Tag Archives: maine

That Time I Went on a Lobster Boat in Maine!

On our first day in Portland, my mom and I walked past this little boat, the Lucky Catch.


A tour was ending, and the my mom swore she heard the captain say “Don’t forget to take your lobster with you.”

“Wait, what? You must not have heard him right. I doubt they’re actually taking lobsters with them…”

Just as stubborn as me, my mom walked over to the Lucky Catch ticket office to find out what the deal was. Sure enough, the Lucky Catch is a LOBSTER TOUR where you get to help out the crew as they catch lobsters.

I love both lobster and boats, so when my mom asked if I wanted to do this, I asked her if she wanted to do it to be polite, but inside, I was crossing everything that she’d say yes, she wanted to do it.

“Okay, we’ll do it,” she told the ticket lady. “But I don’t have to touch anything, right?” The lady told her she could sit and just watch if she really wanted to, but that she would want to help. My mom laughed, doubting that, but we signed up anyway.


God, Maine is so ugly.


It must really suck to live there. This boat, by the way, we learned was more than $50 million, and all kinds of fancy computers and basically sailed itself. NBD.


There were about 15-20 of us on the boat, and everyone helped with things from stuffing bait bags with those fish.


Throwing the traps back in after they brought them up and we inspected them to see which ones we could keep and which ones had to go back.


We learned so much – for example, a lobster with eggs is thrown back. On the second fin from the right, she will be marked with a tiny notch to indicate that she is a breeder and not to catch her.


Oh hey there, little sea urchin.


Sometimes, the traps caught other things like crabs. Also, doesn’t he look like Will Ferrell a bit?

We also learned how to tell a male lobster from a female lobster, but I will spare you lobster genitalia pictures.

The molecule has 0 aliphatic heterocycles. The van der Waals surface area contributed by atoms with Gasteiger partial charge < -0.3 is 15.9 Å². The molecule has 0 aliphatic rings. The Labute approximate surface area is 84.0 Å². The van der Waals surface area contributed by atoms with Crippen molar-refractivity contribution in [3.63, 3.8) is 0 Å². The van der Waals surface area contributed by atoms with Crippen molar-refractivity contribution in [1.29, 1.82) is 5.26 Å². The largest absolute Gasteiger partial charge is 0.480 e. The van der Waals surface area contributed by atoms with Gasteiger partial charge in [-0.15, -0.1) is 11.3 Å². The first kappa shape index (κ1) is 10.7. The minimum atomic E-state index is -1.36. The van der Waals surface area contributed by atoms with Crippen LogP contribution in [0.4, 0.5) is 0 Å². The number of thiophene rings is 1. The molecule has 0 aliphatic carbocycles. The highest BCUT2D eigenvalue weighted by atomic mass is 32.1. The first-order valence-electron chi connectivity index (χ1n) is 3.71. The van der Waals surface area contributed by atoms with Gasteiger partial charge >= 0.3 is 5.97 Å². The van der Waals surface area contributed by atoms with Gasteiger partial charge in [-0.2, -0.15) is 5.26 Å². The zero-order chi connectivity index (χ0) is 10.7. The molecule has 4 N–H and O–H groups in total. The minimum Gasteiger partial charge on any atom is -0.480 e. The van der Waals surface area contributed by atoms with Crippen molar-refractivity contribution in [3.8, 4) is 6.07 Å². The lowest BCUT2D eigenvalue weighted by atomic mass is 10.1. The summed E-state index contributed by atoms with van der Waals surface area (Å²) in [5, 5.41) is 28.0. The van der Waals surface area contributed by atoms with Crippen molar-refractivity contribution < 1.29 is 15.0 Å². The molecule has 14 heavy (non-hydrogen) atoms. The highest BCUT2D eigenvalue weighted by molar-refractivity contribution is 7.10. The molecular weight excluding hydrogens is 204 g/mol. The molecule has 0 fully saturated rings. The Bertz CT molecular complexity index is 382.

We used this nifty little tool to measure the lobsters’ backs to see if they were big enough to catch or if they needed to be thrown back. My mom accidentally told Lobster Tom that a lobster she caught was big enough when he wasn’t, and he said that the lobster industry is very closely watched and he could potentially lose his license for catching too-small lobsters. Oops.


Too small. The end of the tool didn’t touch the end of his back.


But the best part of the day?? My mom, who had previously been terrified to touch the lobster, carried him next door to Portland Lobster Company. I was cracking up the whole time, and also hoping she wouldn’t drop him. The boat had a deal that you could buy any lobster you caught for $5 and bring ’em over to Portland Lobster Company to be cooked for $10, which ended up being a little less than the $19ish they charged if you didn’t BYOL.


I am clearly a lot more squeamish than her.


I tried really hard to pretend that this was not the same guy my mom carried over to lunch, but the elastic band on his claw that said LC1 (as in Lucky Catch 1) made that a little difficult. My mom got too attached, and could not eat it.

Maine was gorgeous and fun and relaxing, but I don’t want to keep writing about it and I know nobody likes to read a million posts about one trip, so here’s just a few more shots from Maine:


The Portland Head Light Lighthouse in Cape Elizabeth. I swear this is a real picture I took myself.


This is what my mom looks like when she does not have a crustacean in her hand.


Apparently there was a shipwreck by the lighthouse in 1886, but all passengers survived.


We also took an afternoon trip to Kennebunkport, which is ADORABLE.


And I met my college roomie Lindsay’s sweet little girl. LOOK AT THAT FACE.